In February 1905, newspaper Appeal to Reason—the most widely circulated socialist newspaper of the era—hired Upton Sinclair to report on wage slavery in Chicago's meatpacking industry.
Sinclair spent seven weeks working in Packingtown, gathering meatpacking workers’ stories.
His desire to write the next great American novel and his appalling discoveries conceived The Jungle, a newspaper serial that followed a fictitious Lithuanian meatpacker, Jurgis Rudkus.
“Of ... all who used knives, you could scarcely find a person who had the use of his thumb; ... it was a mere lump of flesh against which the man pressed the knife to hold it. ... They would have no nails—they had worn them off pulling hides; their knuckles were swollen so that their fingers spread out like a fan.”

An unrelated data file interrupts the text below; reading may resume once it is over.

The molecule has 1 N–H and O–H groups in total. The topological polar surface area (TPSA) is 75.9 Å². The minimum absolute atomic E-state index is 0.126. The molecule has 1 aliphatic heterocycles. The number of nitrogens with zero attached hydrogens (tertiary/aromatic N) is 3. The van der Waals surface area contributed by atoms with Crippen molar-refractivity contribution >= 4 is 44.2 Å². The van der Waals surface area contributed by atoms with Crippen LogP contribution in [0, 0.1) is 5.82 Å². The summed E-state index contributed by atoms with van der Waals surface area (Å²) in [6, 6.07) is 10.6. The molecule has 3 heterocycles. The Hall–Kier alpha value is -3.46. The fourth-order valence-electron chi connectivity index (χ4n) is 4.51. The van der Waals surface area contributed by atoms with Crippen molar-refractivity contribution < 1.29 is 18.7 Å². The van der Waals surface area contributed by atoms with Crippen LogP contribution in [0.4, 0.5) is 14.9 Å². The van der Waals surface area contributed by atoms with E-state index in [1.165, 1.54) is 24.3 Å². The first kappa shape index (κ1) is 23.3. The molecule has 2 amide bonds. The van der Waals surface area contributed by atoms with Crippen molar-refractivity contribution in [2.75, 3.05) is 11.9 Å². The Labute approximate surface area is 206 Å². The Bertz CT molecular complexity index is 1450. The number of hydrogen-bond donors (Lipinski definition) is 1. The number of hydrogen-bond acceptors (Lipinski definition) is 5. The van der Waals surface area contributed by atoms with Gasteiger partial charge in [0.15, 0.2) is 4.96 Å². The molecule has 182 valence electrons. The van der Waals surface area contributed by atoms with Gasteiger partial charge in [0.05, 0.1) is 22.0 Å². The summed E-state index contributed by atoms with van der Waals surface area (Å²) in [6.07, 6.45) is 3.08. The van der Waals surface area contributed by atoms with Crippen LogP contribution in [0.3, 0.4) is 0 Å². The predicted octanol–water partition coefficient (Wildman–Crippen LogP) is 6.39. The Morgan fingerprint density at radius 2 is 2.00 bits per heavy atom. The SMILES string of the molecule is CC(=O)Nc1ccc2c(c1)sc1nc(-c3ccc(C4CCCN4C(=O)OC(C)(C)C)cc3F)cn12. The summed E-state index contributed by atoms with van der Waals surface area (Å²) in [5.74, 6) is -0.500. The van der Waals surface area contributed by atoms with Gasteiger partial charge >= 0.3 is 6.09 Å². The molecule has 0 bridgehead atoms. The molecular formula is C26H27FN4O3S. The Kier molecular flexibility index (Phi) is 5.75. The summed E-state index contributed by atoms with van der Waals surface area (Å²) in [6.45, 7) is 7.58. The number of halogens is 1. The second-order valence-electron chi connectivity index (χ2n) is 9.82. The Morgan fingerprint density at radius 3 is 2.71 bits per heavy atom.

Excerpts from Upton Sinclair's The Jungle. Click for image caption.
After its newspaper run, Doubleday, Page & Co. published it as a book in February 1906.
“There was never the least attention paid to what was cut up for sausage ... There would be meat that had tumbled out on the floor, ... where the workers ... spit uncounted billions of consumption germs.There would be meat stored in great piles ... and thousands of rats would race about on it. ... These rats were nuisances, and the packers would put poisoned bread out for them; they would die, and then rats, bread, and meat would go into the hoppers together. ... There were things that went into the sausage in comparison with which a poisoned rat was a tidbit.”
[Upton Sinclair. The Jungle. 1906.]